By New Times
By Connor Radnovich
By Robrt L. Pela and Amy Silverman
By Ray Stern
By Keegan Hamilton
By Matthew Hendley
By Monica Alonzo
By Monica Alonzo
This bill punishes people for being poor.
This would be slightly less outrageous if it applied to everyone, and served all creditors. But it doesn't. It serves big financial institutions. It tells us we'd better toe the line when dealing with the banks--or they'll lock us up. There could not be a clearer example of the law being the servant of commerce.
I called Senator Kaites, but, apparently, it takes time to get a message to such lofty heights. As we go to press, I haven't heard from him.
I had better luck when I called Richard Spector, a Scottsdale attorney, and asked him about class 6 felonies. Spector was at first disbelieving when I read him the legislation.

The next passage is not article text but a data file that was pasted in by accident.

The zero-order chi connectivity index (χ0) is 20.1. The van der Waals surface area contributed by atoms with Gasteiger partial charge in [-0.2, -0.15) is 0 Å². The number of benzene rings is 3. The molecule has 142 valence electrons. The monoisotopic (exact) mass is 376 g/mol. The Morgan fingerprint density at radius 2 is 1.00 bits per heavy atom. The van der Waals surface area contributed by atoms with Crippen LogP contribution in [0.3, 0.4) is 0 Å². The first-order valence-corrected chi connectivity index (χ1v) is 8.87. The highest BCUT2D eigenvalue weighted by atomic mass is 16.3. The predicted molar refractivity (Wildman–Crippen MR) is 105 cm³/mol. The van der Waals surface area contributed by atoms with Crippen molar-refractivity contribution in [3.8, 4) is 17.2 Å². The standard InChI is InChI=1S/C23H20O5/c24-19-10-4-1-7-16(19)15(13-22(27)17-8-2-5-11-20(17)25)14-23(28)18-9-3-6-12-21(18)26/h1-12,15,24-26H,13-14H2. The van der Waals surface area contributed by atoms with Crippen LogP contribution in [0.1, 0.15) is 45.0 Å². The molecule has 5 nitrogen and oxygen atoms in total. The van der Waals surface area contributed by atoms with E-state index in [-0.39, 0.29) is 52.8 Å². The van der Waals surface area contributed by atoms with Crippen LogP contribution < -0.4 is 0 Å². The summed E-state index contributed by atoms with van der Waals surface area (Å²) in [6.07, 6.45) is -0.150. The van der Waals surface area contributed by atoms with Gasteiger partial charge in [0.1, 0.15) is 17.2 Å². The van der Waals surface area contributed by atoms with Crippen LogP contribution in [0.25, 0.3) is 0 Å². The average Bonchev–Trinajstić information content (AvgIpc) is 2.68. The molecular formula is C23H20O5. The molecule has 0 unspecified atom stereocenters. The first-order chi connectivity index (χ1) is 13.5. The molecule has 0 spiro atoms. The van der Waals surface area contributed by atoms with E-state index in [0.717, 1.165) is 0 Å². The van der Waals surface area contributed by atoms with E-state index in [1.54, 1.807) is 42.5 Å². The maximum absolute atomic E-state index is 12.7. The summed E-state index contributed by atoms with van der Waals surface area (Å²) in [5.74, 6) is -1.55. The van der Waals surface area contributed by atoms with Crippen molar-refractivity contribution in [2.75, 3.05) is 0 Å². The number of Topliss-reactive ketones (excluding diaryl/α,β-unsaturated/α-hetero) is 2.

"So they're criminalizing debt," he said. "It's debtor's prison all over again. I thought there'd be a resistance to that, because it was a major point of the revolution. The colonists used to do that, put people in prison for debt, or put them in the stocks. That was King George, and after the revolution it wasn't supposed to happen anymore.
"It just shows how strong the automobile and banking lobbies are."
As a crime fighter, Senator Kaites really needs to go further. This bill is a good start, but it has some significant omissions. What about people who fall behind with their rent, and don't move out when asked to? Obviously, they should be given the death penalty.
But such minor quibbles are churlish, and I'm sure the Legislature will get around to them in due course. Meanwhile, Arizona is a safer place for bankers, who can sleep easily at night knowing that evil defaulters will finally be hunted down and given the punishment they so richly deserve.
Contact Barry Graham at his online address: firstname.lastname@example.org